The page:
Medical Care during Pregnancy
Gestational diabetes can develop during pregnancy. It usually goes away after birth. For most women, following a diabetic diet and getting regular physical activity can control this condition. Some women with gestational diabetes will need to manage it with insulin injections. Your health care provider, in consultation with a registered dietitian or diabetes educator, can help you manage gestational diabetes.
A small amount of vaginal bleeding in the first trimester does not mean you are having a miscarriage, but vaginal bleeding in the second and third trimester should be considered serious. If you have vaginal bleeding any time in your pregnancy, stop whatever you are doing and talk to your health care provider.
What your caregiver needs to know if you have vaginal bleeding:
- What colour is it? Pink, brown, or red?
- When did it start?
- What were you doing when it started?
- How much is there? For example, is it spotting the size of a quarter, or soaking your underwear?
- Did it happen after intercourse or a vaginal examination?
- Are you having cramps, pain, or any other symptoms?
With placenta previa, the placenta is either partially or completely blocking the cervix. This condition may cause vaginal bleeding. If you have a placenta previa at the time of birth, a caesarean birth will be recommended.
High Blood Pressure/Pregnancy Induced Hypertension
High blood pressure is also known as Pregnancy‑Induced Hypertension (PIH). It can lead to toxemia and pre‑eclampsia. About 7 in 100 pregnant women will develop high blood pressure. If it is not treated, it can harm both you and your baby.
Signs of high blood pressure in pregnancy:
- swelling in your hands and face
- rapid weight gain
- unusual headaches that don’t go away
- blurred vision
- spots or stars in front of your eyes
- pain in the upper right side of your abdomen
Immediately contact your health care provider or call HealthLink BC at 8‑1‑1, if you have any of these symptoms.
Premature Rupture of Membranes (PROM)
PROM is when the bag of water – also called amniotic sac or membranes – breaks or leaks before you are in labour or before your due date.
If your membranes break or leak:
- use a sanitary pad
- note the colour and amount of the fluid
- contact your health care provider
- do not take baths, put in a tampon, or have sex
The type of treatment will depend on:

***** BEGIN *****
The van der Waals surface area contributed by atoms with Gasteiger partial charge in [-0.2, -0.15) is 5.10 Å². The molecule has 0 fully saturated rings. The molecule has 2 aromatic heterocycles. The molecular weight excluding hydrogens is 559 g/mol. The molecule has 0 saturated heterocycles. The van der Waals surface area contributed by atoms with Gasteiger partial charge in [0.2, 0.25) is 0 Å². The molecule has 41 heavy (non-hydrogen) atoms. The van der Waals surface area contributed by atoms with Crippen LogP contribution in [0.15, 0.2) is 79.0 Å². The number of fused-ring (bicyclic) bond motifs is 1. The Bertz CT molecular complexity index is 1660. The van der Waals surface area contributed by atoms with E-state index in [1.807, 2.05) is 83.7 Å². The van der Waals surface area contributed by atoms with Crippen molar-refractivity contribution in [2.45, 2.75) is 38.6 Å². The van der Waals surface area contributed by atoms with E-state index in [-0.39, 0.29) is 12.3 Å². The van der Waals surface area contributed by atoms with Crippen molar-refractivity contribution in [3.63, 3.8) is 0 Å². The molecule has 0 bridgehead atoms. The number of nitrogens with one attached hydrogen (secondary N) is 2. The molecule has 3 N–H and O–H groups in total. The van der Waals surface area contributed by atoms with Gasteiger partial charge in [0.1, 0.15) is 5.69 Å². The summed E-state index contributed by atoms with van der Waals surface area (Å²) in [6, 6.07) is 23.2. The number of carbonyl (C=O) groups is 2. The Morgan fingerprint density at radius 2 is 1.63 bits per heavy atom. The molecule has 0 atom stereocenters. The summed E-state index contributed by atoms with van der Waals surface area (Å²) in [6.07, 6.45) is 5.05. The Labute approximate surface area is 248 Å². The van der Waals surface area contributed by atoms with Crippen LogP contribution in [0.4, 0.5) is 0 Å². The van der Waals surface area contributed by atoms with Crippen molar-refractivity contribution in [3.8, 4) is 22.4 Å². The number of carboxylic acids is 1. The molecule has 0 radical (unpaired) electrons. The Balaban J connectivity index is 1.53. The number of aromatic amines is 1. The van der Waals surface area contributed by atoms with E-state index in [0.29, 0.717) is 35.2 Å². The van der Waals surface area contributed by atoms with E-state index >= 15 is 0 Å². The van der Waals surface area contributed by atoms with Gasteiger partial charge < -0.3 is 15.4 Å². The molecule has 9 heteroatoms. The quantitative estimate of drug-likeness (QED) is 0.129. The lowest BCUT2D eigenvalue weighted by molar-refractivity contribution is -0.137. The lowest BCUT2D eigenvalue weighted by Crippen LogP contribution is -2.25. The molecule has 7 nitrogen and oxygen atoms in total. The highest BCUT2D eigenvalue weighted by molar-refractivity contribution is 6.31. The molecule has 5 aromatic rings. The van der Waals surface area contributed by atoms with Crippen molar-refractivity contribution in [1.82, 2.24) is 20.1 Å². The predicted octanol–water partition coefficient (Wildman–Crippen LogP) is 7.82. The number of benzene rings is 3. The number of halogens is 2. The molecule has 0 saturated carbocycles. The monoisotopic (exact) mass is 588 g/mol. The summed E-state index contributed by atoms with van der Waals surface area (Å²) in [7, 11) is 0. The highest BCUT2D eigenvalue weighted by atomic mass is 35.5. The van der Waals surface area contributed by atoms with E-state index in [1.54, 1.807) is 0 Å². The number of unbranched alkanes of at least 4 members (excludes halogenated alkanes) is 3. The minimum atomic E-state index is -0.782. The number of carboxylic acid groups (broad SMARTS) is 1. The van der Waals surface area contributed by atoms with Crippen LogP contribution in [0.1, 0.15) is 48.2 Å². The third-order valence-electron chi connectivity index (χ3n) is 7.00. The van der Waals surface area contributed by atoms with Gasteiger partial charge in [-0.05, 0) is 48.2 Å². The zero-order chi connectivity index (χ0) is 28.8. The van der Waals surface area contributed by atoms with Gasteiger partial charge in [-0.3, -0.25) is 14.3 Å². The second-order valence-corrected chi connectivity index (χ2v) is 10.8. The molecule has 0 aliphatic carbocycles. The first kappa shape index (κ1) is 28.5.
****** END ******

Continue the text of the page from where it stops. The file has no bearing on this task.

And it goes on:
- how many weeks pregnant you are
- how much fluid was lost
- whether you develop an infection
By about 32 to 36 weeks, most babies will move into the birth position. This is usually head down, meaning that the largest part of the baby is born first. In the breech position, the baby’s buttocks or legs are facing down and will be born first.
You may discuss the option to do external cephalic version (ECV). ECV is when the health care provider uses their hands on the outside of your belly to try to turn the baby to a head down position.
If ECV does not work, talk to your health care provider about the possibility of a breech vaginal delivery.
If none of these options are available or successful, you will need to have a caesarean birth.
Rh Factor and Blood Type
Blood tests will tell your blood type and Rh factor, but there is no way to find out your baby’s blood type until after birth. If you are Rh‑negative and your baby is not, you could develop antibodies – similar to having an allergic reaction – to your baby’s Rh‑positive blood. This can happen if your blood and your baby’s blood mix at birth, during an amniocentesis test, or if bleeding occurs in your pregnancy. This can cause serious illness or even death for your next baby. Because it can be prevented, it is seldom seen today. If you are Rh‑negative, you will receive an injection of Rh‑immune globulin (RhIg). This will prevent your body from forming antibodies and causing possible harm to your next baby.
The RhIg will be given:
- at about 28 weeks gestation
- after birth if your baby is Rh‑positive
- after an amniocentesis
- if you have any vaginal bleeding